“Baiting is putting an object out there that we know they will use, with the intention of destroying the enemy,” Capt. Matthew P. Didier, the leader of an elite sniper scout platoon attached to the 1st Battalion of the 501st Infantry Regiment, said in a sworn statement. “Basically, we would put an item out there and watch it. If someone found the item, picked it up and attempted to leave with the item, we would engage the individual as I saw this as a sign they would use the item against U.S. Forces.”
That’s very compelling testimony, under oath and from someone who carries out and likely favors the policy, and it’s pretty darn unlikely that the Post invented it out of thin air. On the other hand, the Pentagon spokesman’s denial is not a sworn statement and it comes from, well, the Pentagon. Who is more likely to be lying, the spokesman who, as Sandefur himself agrees, is likely forbidden from confirming the existence of the program to the public even if it did exist, or Didier? I think the answer to that is obvious.
I might also add that presuming that Didier is lying might more accurately be an example of accepting the worst accusations against an American soldier than anything Jason has said here. Jason’s is (quite reasonably, I’m arguing) accepting a credible allegation not against American soldiers but against a Pentagon policy that is being testified to by American soldiers.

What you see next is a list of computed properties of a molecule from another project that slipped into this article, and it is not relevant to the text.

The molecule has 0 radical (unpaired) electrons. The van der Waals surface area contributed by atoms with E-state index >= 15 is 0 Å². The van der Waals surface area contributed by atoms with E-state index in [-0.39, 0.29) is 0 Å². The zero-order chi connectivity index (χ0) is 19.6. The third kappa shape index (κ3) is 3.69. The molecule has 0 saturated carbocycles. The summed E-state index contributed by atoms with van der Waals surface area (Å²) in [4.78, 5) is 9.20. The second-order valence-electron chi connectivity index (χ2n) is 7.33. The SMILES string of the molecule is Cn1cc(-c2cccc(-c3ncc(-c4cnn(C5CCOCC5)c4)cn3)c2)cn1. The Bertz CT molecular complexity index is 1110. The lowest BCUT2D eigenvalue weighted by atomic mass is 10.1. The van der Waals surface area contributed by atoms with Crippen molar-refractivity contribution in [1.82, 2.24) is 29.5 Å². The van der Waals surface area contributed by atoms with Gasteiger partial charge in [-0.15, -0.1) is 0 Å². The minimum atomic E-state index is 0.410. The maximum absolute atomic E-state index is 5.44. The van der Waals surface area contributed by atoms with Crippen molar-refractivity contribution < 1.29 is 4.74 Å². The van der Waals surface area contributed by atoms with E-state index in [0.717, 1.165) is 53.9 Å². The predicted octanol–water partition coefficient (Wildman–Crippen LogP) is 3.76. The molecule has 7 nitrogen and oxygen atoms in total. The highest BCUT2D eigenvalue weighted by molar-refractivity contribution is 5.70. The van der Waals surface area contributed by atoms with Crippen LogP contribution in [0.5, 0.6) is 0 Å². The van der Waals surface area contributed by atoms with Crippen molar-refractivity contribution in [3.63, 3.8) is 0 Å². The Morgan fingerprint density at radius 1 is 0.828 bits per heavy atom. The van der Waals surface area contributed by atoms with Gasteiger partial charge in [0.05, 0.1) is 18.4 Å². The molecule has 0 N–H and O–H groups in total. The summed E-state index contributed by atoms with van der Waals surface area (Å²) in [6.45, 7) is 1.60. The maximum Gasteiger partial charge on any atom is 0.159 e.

The argument that the documents were given to the post by the families of those in trouble would be more compelling if the Post was merely making an accusation without evidence. But if the documents themselves contain admissions like the one attributed to Didier, this is clearly compelling evidence, not speculation on the part of those families. And the Post article cites other documents received that were apparently part of an official investigation:
Army officials declined to discuss the classified program, details of which appear in unclassified investigative documents and in transcripts of court testimony. Criminal investigators wrote that they found materials related to the program in a white cardboard box and an ammunition can at the sniper unit’s base.
It seems highly unlikely to me that the Post would cite actual documents from the investigation if those documents were not authentic. And to paraphrase Sandefur himself, given the long history of Pentagon lies, from the Gulf of Tonkin to Jessica Lynch to Pat Tillman, you’ll forgive me if I hesitate to believe a Pentagon spokesman.
The bottom line is this: while it is certainly possible that the Post report is not accurate, they’ve presented a solid prima facie case that it is. This is the sort of report, citing specific people making sworn statements, that is quite unlikely to be faked no matter how biased one thinks a media outlet is. One does not have to have some instinctive tendency to want to demonize American soldiers, with glee or otherwise, in order to find it credible and compelling. And as much as I hate to get between two of my friends in a disagreement, I think Sandefur owes Kuznicki an apology on this one.